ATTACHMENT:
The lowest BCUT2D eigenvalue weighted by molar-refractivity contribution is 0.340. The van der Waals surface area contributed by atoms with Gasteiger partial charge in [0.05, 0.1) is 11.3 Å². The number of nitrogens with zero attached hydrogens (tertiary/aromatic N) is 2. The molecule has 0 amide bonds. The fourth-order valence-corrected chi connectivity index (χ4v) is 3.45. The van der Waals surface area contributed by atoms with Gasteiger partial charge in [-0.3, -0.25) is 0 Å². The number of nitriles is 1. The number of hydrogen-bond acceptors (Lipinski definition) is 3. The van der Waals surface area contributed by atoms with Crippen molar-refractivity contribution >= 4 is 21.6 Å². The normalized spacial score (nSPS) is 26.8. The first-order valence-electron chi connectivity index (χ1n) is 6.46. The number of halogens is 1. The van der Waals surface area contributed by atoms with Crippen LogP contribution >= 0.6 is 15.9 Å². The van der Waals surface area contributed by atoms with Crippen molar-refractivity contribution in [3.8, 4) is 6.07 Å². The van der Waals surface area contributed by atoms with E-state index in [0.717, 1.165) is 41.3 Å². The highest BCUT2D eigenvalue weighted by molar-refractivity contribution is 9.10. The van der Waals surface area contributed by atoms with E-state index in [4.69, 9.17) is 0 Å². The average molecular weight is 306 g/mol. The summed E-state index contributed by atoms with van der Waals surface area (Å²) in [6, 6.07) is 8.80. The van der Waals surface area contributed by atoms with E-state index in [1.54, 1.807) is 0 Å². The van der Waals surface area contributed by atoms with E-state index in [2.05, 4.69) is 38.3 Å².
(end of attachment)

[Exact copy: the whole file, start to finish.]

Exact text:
The lowest BCUT2D eigenvalue weighted by molar-refractivity contribution is 0.340. The van der Waals surface area contributed by atoms with Gasteiger partial charge in [0.05, 0.1) is 11.3 Å². The number of nitrogens with zero attached hydrogens (tertiary/aromatic N) is 2. The molecule has 0 amide bonds. The fourth-order valence-corrected chi connectivity index (χ4v) is 3.45. The van der Waals surface area contributed by atoms with Gasteiger partial charge in [-0.3, -0.25) is 0 Å². The number of nitriles is 1. The number of hydrogen-bond acceptors (Lipinski definition) is 3. The van der Waals surface area contributed by atoms with Crippen molar-refractivity contribution >= 4 is 21.6 Å². The normalized spacial score (nSPS) is 26.8. The first-order valence-electron chi connectivity index (χ1n) is 6.46. The number of halogens is 1. The van der Waals surface area contributed by atoms with Crippen LogP contribution >= 0.6 is 15.9 Å². The van der Waals surface area contributed by atoms with Crippen molar-refractivity contribution in [3.8, 4) is 6.07 Å². The van der Waals surface area contributed by atoms with E-state index in [0.717, 1.165) is 41.3 Å². The highest BCUT2D eigenvalue weighted by molar-refractivity contribution is 9.10. The van der Waals surface area contributed by atoms with E-state index in [4.69, 9.17) is 0 Å². The average molecular weight is 306 g/mol. The summed E-state index contributed by atoms with van der Waals surface area (Å²) in [6, 6.07) is 8.80. The van der Waals surface area contributed by atoms with E-state index in [1.54, 1.807) is 0 Å². The van der Waals surface area contributed by atoms with E-state index in [2.05, 4.69) is 38.3 Å².